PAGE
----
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Transneptune

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iPython as your default shell

June 16th, 2009 by

At the request of Ultranurd, allow me to explain my new shell set up.

I’m sick of bash.  The syntax is absurd, and absurd syntax makes me sad. So I’ve just recently set up iPython as my shell. What follows are the relevant config files and some explanation.

First, we want to make sure that iPython is installed, and if we’re on OS X, that it’s installed for Python 2.6. The reason for this is that earlier versions of Python don’t handle tab completion and command line history well—by using libedit rather than readline proper, they have some bugs that make things still strictly speaking functional, but hardly visually appealing.  You’ll have to trust me, as I don’t want to find the words to explain the ways it looks bad.

So, for OS X, download Python 2.6, install it, and download the latest stable source for iPython and install it with Python 2.6.  Something like this:

curl http://www.python.org/ftp/python/2.6.2/python-2.6.2-macosx2009-04-16.dmg -o python-2.6.2-macosx2009-04-16.dmg
open python-2.6.2-macosx2009-04-16.dmg
# do the installer dance
curl http://ipython.scipy.org/dist/ipython-0.9.1.tar.gz -o ipython-0.9.1.tar.gz
tar -xzvf ipython-0.9.1.tar.gz
cd ipython-0.9.1.tar.gz
sudo ./setup.py install

Now, to make sure it’s working, run ipython and you should see Python 2.6.2 (r262:71600, Apr 16 2009, 09:17:39) or something like it as the first line. The key part is the 2.6.2.

Now, to make this your shell. The Proper Right and True way would involve chsh, but because I like to sync my homedir configurations across many systems I operate on, I’ve done it the Immoral Bad and Evil way, by just appending exec /usr/local/bin/ipython -noconfirm_exit -p sh to my .bashrc.

Let me unpack that line. exec is a bash builtin that executes a command, replacing bash with that command. /usr/local/bin/ipython is just a fully qualified path to ipython; ymmv. -noconfirm_exit gets rid of the “are you sure you want to quit?” on ctrl-D, which I find annoying. Again, ymmv. Most importantly, there’s -p sh. Dark secret, I actually have -p kit, which loads a custom profile called kit. But the idea is the same, and that profile is based off of the builtin sh profile. I won’t go in to making a custom profile here; start with sh and play around with it.

Save the relevant files, open a new terminal just to make sure nothing’s borked (leaving your old terminal still open!). You should see something like

Last login: Tue Jun 16 18:01:54 on ttys000
IPython 0.9.1   [on Py 2.6.2]
kit@morgana[~]> 

Now, you can pretty freely mix Python and shell commands. If you need to escape something to be shell-y, and make sure it doesn’t get pythonized, just prepend a !. Enjoy. Comment with questions; I’ll elaborate.

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  • Geroge

    Can you post some examples that would convince people that are pretty happy with bash that you are basically a million times cooler than they are?

    So, let me be the devil’s advocate and ask why you would want ipython as your default shell? Amaze us!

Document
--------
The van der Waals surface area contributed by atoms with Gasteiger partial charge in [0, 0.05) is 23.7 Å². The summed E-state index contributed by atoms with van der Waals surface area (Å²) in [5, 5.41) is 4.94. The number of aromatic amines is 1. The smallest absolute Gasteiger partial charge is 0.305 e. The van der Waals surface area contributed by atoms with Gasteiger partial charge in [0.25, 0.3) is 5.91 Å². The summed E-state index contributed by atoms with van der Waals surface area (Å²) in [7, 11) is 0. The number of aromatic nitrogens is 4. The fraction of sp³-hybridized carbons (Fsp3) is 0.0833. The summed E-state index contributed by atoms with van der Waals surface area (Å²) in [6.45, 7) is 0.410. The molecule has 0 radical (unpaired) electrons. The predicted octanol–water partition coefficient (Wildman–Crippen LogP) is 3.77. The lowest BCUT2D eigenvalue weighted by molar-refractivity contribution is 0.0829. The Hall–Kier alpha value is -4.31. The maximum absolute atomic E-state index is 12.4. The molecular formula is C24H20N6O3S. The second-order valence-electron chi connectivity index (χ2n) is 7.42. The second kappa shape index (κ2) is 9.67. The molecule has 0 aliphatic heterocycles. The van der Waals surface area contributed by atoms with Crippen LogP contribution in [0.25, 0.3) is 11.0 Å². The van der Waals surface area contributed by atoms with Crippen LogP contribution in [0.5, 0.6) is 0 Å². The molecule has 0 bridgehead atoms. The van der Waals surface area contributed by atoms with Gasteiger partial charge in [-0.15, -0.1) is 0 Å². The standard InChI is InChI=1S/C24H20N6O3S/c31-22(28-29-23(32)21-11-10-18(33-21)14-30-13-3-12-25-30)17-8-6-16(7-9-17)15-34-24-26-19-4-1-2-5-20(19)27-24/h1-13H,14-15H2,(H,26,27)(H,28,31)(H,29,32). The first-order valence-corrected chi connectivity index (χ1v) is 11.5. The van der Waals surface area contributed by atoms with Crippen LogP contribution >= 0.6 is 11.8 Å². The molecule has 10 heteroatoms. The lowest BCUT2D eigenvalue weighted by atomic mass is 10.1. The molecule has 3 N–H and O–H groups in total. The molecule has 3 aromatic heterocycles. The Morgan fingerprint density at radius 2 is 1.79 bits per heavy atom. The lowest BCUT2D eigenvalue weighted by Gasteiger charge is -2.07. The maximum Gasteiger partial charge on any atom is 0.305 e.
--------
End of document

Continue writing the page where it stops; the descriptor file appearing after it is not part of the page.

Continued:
• http://transneptune.net kit

    I’m not sure I have much amazing to do; it’s just more fun to do things using python, like, say, simple renaming loops and if you ever have to make a conditional, dealing with bash’s weird behavior (which varies between a condition in [[ ]] and [ ]) is nice to avoid.

  • http://tartley.com Jonathan Hartley

    Hey. I’m on Windows today. When I run an IPython session, I lose the ability to browse through previous commands using the up and down arrow keys. Does anyone know why that happens? Or how else I can trigger the same behaviour?

  • http://tartley.com Jonathan Hartley

    SOLUTION: ‘easy_install pyreadline’ to have up/down arrow keys browse command history on Windows. Plus some other things (like colors!) work now.

  • http://transneptune.net kit

    Just so.

  • Wladimir J. van der Laan

    I so agree on the crappy syntax of bash. I’m so sick of it and as I do a lot of data manipulation I wish I had a better shell based on a real language such as Python.
    I’m trying to switch to ipython (pysh mode) but it is still a big step.
    Especially the things requiring output redirection (piping) and “backticks” I’m not sure how to do conveniently in ipython yet.
    Then again, once I figured out I’ll probably never want to go back to bash.

  • http://transneptune.net kit

    I’ve actually gone back to bash myself; ipython is not yet quite usable as a shell. Close, but not quite.

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  • ravin sharma

    I’m having frustration with bash too. Bash is cool and stuff, and its absurd syntax. Just switched to IPython.

  • http://games.transneptune.net/ Kit La Touche

    Crucially, note my comment below: I quickly ended up moving back to bash. The IPython thing was a fun diversion, but it just wasn’t as usable for daily shell-usage.

  • ravin sharma

    I know it been four years since you posted this article, but what do you think makes bash has more advantage than ipython?

  • http://games.transneptune.net/ Kit La Touche

    Basically, process management and pipes. Getting things in and out of processes is something that bash, syntactically, handles very well, and Python, syntactically, not as well.

  • ravin sharma

    Yeah, exactly the things i noticed too.. Maybe there is a pipe function replacement, need to look at it later. Thanks for the time.